The stone halls of this fascinating site are composed of two stages of construction: pre-Christian and Christian.
The megalithic structures, constructed by arranging boulders, are an example of secular medieval (11th-13th centuries) architecture, extraordinary in its monumentality and construction technique.
The buildings, used for different purposes, are separated by function – agricultural, residential, and religious. The grape press, chacha distillers, oil filters, cowshed, grain bins, and living areas in the agricultural buildings are of especial importance.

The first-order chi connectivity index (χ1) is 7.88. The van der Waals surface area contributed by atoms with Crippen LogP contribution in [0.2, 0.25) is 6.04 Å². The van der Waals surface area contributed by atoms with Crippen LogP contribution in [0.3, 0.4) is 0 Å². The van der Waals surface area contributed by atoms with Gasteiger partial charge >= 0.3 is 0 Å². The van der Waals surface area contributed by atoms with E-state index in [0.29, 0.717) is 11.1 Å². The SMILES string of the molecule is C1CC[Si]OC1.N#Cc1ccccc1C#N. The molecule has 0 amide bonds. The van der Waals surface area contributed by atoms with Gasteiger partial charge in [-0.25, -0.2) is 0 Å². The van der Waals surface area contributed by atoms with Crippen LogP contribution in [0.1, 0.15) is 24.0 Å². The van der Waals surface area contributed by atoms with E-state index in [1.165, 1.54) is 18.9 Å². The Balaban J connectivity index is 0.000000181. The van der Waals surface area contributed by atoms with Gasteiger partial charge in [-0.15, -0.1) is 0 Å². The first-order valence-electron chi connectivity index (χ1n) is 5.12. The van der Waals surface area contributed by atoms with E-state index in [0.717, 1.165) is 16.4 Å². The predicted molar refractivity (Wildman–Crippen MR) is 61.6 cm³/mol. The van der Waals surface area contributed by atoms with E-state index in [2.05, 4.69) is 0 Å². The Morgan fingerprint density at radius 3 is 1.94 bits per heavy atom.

It is likely that the residence of a wealthy local feudal lord was also in this place.
Complexes with a similar structure may be found frequently in some regions of Georgia, but the “halls” of Chobiskhevi stand out for their distinctive construction techniques and sheer size.